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Everyone looks forward to summer days outdoors, but we all know that time in the sun is not without consequences -- sagging skin, deep lines, and ugly brown splotches. But looking older than you are isn't the worst of it. Years of excessive and unprotected sun exposure can also lead to skin cancer. The good news is that it's not too late to protect your skin or to treat the damage that's been done. We asked leading dermatologists for easy-to-employ tactics to help you outsmart the sun and diminish damage it's already done. Here's what to do now to prevent future damage to your skin.1. Choose a sunscreen with both UVA and UVB filters.
This is key, since only products with this distinction give you enough protection against two types of ultraviolet light: UVB, the shorter "burning" rays, are implicated in the development of skin cancers because they cause DNA changes that lead to uncontrolled growth of skin cells; and UVA, the longer-wave so-called "aging" rays, may weaken immune-system cells of the skin and only recently have been recognized as a factor in the development of skin cancer. A sunscreen's SPF is based only on its ability to block sunburn. There are currently no standard requirements for describing UVA protection. However, all SPF 15 or higher sunscreens also provide some protection against UVA. Parsol 1789 (also known as avobenzone), zinc oxide, and titanium dioxide all provide good protection -- check labels. (One new formula that fits the bill: L'Oreal Ombrelle Extreme SPF 40, $8.99.)2. Upgrade to an SPF 30 sunscreen.
With studies showing that most of us don't apply enough sunscreen to get adequate protection, dermatologists now recommend switching from an SPF 15 to an SPF 30 -- at least between April and September when the burning rays (UVB) are strongest. What about facial moisturizers with SPF 15 and higher? While some offer adequate UVA protection -- Olay Total Effects Moisturizing Complex with UV Protection SPF 15 ($19.99) and SkinCeuticals Ultimate UV Defense SPF 30 ($34) are two choices -- many do not. In that case, apply a separate SPF 30 facial sunscreen (oil-free gels are the least greasy), advises Nicholas Lowe, M.D., clinical professor of dermatology at UCLA School of Medicine and author of Skin Secrets (Sterling, 1999). Give sunscreen a good 20 minutes to bind with your skin before applying anything else. If you sweat off your sunscreen, stash a tube in your bag and reapply. And if you're beach-bound or playing sports, opt for a highly water-resistant formula.3. Tune in to forgotten areas.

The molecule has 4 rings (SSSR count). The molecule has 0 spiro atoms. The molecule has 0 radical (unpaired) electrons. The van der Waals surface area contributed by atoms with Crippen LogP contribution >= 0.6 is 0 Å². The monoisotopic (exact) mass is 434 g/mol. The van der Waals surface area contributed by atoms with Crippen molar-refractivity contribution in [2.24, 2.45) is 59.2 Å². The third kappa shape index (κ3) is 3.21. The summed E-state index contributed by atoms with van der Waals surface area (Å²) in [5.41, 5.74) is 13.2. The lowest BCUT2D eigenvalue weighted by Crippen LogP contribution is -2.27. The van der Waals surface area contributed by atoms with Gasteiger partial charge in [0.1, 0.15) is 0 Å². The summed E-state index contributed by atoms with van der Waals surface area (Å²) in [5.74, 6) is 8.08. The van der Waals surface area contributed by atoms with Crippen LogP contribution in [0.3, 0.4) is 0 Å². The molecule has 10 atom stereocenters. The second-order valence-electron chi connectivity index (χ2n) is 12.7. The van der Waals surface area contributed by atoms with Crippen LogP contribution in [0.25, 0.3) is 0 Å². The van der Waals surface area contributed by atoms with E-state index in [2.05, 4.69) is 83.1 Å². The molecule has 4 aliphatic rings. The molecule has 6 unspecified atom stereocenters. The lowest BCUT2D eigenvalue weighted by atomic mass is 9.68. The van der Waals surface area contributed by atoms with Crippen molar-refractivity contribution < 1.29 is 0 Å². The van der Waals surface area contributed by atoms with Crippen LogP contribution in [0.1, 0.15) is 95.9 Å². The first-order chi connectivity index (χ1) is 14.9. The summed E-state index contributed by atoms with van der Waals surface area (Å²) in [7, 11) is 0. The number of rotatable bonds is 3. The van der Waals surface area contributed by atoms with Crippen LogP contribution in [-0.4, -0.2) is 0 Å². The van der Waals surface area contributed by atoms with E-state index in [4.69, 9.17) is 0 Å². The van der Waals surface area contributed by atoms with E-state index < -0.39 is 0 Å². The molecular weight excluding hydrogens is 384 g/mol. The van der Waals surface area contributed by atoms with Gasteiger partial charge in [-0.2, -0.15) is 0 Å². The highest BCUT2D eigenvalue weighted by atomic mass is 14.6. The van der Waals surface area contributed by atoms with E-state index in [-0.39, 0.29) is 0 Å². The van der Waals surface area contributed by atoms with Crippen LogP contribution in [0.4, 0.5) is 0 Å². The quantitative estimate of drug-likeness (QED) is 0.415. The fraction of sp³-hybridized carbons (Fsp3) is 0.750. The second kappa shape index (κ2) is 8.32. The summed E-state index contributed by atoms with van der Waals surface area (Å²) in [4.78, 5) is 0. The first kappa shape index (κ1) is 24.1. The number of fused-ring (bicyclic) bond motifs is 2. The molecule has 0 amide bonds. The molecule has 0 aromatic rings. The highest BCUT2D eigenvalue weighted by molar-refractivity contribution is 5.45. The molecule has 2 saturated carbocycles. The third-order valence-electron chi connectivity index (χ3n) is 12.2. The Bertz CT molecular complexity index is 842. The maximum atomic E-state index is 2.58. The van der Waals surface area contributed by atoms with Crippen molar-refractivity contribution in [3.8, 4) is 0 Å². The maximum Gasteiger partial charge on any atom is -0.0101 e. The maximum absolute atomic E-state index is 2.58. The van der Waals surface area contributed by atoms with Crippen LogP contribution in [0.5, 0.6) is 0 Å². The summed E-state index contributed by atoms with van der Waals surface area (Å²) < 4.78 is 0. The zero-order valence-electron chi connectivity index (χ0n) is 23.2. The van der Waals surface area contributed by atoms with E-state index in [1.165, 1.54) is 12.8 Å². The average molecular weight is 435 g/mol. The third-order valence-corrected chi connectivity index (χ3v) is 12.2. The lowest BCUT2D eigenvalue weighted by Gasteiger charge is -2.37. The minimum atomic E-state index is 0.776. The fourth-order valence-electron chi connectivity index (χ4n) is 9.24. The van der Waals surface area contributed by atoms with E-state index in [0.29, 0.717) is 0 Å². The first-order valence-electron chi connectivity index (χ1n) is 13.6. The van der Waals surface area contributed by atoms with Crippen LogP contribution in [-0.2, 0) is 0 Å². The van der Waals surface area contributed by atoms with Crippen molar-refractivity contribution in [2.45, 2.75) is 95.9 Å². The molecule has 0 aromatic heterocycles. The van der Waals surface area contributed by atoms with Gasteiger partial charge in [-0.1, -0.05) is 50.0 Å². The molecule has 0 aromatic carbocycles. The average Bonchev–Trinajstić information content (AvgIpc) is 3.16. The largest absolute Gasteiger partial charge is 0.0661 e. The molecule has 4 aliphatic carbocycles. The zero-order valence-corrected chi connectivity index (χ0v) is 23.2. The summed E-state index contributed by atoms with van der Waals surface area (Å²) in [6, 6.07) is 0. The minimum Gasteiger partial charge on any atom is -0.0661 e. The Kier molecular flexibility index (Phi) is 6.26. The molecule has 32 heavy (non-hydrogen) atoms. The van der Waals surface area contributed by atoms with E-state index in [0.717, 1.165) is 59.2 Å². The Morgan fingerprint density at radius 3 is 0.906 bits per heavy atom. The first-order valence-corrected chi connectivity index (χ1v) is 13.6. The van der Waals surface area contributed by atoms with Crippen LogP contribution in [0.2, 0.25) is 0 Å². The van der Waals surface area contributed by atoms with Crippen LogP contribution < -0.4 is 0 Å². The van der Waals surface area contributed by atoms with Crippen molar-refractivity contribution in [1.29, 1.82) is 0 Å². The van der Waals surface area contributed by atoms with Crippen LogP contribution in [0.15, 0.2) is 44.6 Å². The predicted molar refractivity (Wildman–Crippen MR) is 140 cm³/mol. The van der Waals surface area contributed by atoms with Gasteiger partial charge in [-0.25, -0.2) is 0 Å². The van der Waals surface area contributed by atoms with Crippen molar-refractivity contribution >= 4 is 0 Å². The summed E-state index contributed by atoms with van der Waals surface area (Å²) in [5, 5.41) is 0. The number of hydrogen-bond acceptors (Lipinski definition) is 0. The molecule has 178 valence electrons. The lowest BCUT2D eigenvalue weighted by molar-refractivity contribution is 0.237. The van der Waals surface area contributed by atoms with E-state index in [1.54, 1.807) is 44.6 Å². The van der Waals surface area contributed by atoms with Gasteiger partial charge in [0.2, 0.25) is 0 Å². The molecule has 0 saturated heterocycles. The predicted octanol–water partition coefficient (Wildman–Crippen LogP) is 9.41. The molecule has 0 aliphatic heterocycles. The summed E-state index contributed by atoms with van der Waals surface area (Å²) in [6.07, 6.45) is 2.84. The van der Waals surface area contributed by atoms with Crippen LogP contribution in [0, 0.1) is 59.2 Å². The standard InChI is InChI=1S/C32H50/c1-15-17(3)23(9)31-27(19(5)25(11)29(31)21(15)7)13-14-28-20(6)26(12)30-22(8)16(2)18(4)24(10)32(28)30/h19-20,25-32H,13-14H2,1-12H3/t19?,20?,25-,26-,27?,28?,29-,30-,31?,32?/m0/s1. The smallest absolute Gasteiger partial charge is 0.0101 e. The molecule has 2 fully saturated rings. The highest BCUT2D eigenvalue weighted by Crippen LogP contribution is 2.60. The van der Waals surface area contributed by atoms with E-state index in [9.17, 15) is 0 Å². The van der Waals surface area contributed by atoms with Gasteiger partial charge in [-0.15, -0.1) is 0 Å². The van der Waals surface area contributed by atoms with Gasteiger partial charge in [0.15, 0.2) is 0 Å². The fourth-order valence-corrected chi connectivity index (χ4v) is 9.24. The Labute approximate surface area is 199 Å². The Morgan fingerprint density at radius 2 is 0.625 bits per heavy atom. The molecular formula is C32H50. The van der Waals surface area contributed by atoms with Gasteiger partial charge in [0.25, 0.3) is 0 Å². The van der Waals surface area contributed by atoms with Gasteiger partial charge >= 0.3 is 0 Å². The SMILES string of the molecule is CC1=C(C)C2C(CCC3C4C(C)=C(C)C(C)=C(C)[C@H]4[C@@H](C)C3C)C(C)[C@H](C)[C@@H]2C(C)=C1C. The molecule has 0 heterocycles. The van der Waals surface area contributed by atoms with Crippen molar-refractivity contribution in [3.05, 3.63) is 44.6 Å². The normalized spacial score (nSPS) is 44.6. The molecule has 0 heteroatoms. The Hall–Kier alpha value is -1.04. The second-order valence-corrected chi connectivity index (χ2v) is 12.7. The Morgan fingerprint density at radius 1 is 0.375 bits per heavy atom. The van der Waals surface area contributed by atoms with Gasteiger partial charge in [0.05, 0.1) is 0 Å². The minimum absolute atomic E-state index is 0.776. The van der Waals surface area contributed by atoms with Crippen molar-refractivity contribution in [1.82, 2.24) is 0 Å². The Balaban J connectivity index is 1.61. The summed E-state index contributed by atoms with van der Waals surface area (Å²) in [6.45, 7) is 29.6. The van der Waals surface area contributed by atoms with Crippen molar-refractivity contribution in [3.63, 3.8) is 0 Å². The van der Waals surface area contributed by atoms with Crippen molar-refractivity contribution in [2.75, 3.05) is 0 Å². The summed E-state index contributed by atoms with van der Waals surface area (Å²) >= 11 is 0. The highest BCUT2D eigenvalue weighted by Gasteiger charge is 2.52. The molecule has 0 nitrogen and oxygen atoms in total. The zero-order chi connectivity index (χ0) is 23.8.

Studies show that the nose is often missed when people apply sunscreen. No wonder it has one of the highest incidence rates of skin cancer. Backs of knees and tops of feet are two other forgotten zones, according to Susan Boiko, M.D., member of the American Cancer Society Skin Cancer Advisory Group. Other overlooked spots include the backs of hands -- which often look older than the face as a result. One solution: Apply a hand cream with sunscreen every time you wash up.
Sunglasses that offer UVA/UVB protection are the best defense against such sun-related ophthalmic diseases such as cataracts. You are especially vulnerable if you have blue or green eyes, cautions Mary Lupo, M.D., associate clinical professor of dermatology at Tulane University, in New Orleans. The safest styles are wraparounds that hug the curves of your face, since rays can sneak around the sides of glasses.5. Wear makeup.
"Foundation is formulated with titanium dioxide, a sunscreening ingredient. Smoothing it over sunscreen offers extra protection," says Deborah S. Sarnoff, M.D., a New York City-based dermatologist and author of Beauty and the Beam (St. Martin's Press, 1998). Lipstick also contains titanium dioxide, as well as sun-blocking pigments, which is why dermatologists believe they see skin cancers on women's lips less often -- a good thing, since lip cancers can be particularly aggressive.6. Dress defensively.
Start by wearing a wide-brimmed hat, suggests Lupo. "Baseball caps protect the nose well, but expose the sides of the face." Consider, too, sun-protective clothing, such as those made by SunPrecautions that provide SPF 30 and higher. You might already have clothes with high SPFs in your closet -- loosely fitting, tightly woven apparel made of synthetic, or at least blended, fabrics. Darker colors also filter out more sun than lighter shades do. And just out this spring is Rit Sun Guard ($4.09), a laundry treatment that washes in sun protection of about SPF 30.7. Walk on the shady side of the street.
It's a simple strategy that proves effective over time. Though trees and buildings don't offer much protection against UVA, they do limit exposure to UVB.